Is All Desire Worth Seizing?

Melissa Matthes pushes back against the thesis of Mark Oppenheimer's piece on Dan Savage. She believes the demands of monogamy can be "what actually make us fully human":

Desire is not made in isolation. And we know (at least since Augustine) that humans need a community of virtue in order to desire rightly. Yet, Savage makes it seem as if any sexual desire one has (unless it involves feces, children, pets, incest and the dead) is legitimate. And, while I appreciate these caveats, they are insufficient. Not because I think we should be policing sexual desire in some draconian, puritan way, but because it is still worthwhile for each of us to explore in more detail how desires are cultivated, why we want what we want, and, perhaps, what is the difference between “real” and “artificial” wants. Or perhaps more accurately, it is still worthwhile to consider which wants, desires, urges are themselves symptomatic of other more foundational desires — perhaps for power, intimacy, or recognition. Again, it’s unclear why sexual desire is privileged. Isn’t sexual desire, itself, sometimes (often?) epiphenomenal?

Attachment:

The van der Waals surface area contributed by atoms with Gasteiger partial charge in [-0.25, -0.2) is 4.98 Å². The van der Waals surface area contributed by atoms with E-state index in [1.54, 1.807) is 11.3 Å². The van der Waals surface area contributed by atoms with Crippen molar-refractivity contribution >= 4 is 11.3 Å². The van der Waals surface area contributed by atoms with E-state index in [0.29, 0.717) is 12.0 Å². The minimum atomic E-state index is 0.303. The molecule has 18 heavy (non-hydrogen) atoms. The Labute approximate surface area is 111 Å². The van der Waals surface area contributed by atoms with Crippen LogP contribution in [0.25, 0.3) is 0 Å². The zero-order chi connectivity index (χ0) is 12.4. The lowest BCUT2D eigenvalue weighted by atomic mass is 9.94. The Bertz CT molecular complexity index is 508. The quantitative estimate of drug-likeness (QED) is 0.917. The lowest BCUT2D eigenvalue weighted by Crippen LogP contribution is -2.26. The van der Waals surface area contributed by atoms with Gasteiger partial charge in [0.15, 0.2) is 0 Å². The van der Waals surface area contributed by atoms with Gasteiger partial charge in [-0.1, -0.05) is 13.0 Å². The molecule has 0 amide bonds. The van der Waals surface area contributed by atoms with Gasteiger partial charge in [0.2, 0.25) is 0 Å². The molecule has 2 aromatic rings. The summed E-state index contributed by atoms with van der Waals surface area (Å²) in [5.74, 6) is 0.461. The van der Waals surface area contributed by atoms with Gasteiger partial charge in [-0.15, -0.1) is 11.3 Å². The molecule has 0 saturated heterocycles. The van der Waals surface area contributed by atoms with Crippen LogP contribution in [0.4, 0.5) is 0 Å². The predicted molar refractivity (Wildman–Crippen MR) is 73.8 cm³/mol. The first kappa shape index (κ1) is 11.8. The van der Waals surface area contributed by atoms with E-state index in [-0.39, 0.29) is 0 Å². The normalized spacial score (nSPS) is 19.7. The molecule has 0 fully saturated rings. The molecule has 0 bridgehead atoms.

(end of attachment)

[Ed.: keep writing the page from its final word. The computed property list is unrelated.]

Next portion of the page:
Earlier discussions of monogamy and marriage flexibility here, here and here.